The 3rd Degree has some strange analysis in the chapter which critiques the green movement. Hogarth says that the movement is ‘terrified’ of actually succeeding. His argument is similar to that of the first environment minister in the Howard government, Robert Hill, who said that ‘we are all environmentalists now’, meaning ‘business, with all of its resources and innovation and marketing skills is simply better at driving future action than traditional activists’. Just because someone has resources doesn’t make them right and certainly, while business has to be a part of the required solutions, suggesting it should be the driving force (where ultimately profit motives will rule) is very similar to the proverbial fox in charge of the chickens because by definition businesses will only do what is profitable. Hogarth writes about the failures of the movement and the claim that it is too idealistic, yet he goes on to talk about companies in such glowing terms that it is hard to believe he really is from the ‘raw and aggressive’ world of journalism (his words). BP is his favourite beacon of sustainability, yet no where does he even list any of the widely-available critiques of this company. BP is the world’s third largest oil and gas company and one of the largest polluters on the globe. In recent years it has been involved in the controversial Baku-Tbilisi-Ceyhan (BTC) oil pipeline, amongst many other clearly unsustainable projects.

Another element of the book that just didn’t work is the ‘war’ analogy – the suggestion that we are at war with global warming (and consumers will be the battalions in the war, etc). This doesn’t work on many levels (for the ‘enemy’ after all, is us, as Murray acknowledges). We are certainly way past a ‘business as usual with a green twinge’ stage in our collective history and this requires a profound change in how we do everything. But I think that the idea of a climate or sustainability emergency and the need to recalibrate our societies and economies accordingly works far better for our current problems than a war analogy.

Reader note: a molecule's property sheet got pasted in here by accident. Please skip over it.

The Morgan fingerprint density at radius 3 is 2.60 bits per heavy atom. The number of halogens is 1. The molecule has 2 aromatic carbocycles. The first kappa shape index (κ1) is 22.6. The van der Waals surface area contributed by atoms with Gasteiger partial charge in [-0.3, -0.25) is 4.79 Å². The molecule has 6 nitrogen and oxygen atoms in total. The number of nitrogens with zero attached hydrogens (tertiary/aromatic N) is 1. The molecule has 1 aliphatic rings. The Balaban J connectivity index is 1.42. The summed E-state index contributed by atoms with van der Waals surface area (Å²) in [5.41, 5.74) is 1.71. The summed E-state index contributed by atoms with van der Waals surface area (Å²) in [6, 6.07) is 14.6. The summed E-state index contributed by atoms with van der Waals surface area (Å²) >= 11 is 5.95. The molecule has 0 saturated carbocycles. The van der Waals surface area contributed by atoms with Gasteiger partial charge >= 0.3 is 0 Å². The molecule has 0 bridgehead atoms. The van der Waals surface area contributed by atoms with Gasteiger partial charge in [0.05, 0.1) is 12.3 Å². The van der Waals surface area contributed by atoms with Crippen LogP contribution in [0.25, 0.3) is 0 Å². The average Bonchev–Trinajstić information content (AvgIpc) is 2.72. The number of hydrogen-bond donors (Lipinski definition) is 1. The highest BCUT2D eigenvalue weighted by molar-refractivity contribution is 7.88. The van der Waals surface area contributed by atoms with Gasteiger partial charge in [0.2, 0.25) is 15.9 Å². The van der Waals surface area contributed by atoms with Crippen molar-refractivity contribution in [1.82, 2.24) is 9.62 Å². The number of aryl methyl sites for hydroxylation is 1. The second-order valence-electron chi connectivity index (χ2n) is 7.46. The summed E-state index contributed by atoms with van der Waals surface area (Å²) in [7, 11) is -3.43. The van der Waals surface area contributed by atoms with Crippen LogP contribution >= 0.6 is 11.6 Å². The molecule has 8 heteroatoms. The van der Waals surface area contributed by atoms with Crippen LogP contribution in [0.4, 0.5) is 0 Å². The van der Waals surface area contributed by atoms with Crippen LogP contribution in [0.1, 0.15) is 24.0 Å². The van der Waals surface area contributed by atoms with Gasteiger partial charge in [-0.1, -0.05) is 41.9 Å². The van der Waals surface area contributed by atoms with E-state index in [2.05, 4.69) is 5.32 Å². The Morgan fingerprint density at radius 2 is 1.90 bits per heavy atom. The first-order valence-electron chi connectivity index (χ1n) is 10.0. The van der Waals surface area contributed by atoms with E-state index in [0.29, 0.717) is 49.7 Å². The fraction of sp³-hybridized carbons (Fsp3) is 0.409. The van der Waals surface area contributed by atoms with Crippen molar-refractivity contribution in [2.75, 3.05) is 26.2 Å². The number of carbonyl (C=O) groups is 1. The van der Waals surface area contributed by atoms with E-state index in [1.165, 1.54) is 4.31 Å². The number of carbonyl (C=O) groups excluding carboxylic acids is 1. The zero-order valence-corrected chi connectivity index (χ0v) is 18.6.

There will be many elements at the core of a meaningful response to global warming. The first step must be our recognition that the rich world has an enormous historical and contemporary carbon debt to the rest of the planet. Secondly, if we are to keep warming to a manageable level, we need to accept that there is already too much carbon in the atmosphere and we need to take radical action to not only greatly reduce emissions but also pull carbon out of the air. We cannot, however, throw ideology or ethics out in our mad scramble for solutions. This means we need to be as careful as ever when it comes to looking for solutions, especially those being sold by people who stand to make a lot of cash from the uptake of their ideas. Once we accept the need to reign in our emissions, we will need to determine what would constitute a sustainable level of greenhouse emissions each person could produce, then allocate this at the national level as an annual carbon budget we would need to live within.

Then and only then will emissions trading actually be able to deliver serious outcomes, as will a range of other market-based options. But these approaches are only one element of a response. Behavioural change is another but these first two options are the current darlings of many environmental thinkers such as Murray who neglect the other key element of an equitable response – robust and enforceable policy regimes which set the framework for business to operate in. No wonder this voluntary, ‘opt in’ approach is so loved by business – it is exactly the self regulation that many industrial sectors have been arguing for decades. In the past, environmentalists were their opponents in this argument, now, many of us are effectively part of their cheer squad. His assumption that we need to place a price on carbon in order to drive innovation into low carbon futures makes sense but unless we place social dimensions at the core of this, then it will lead to more people suffering (low income families not able to pay power bills, coal workers thrown on the unemployment scrapheap, etc).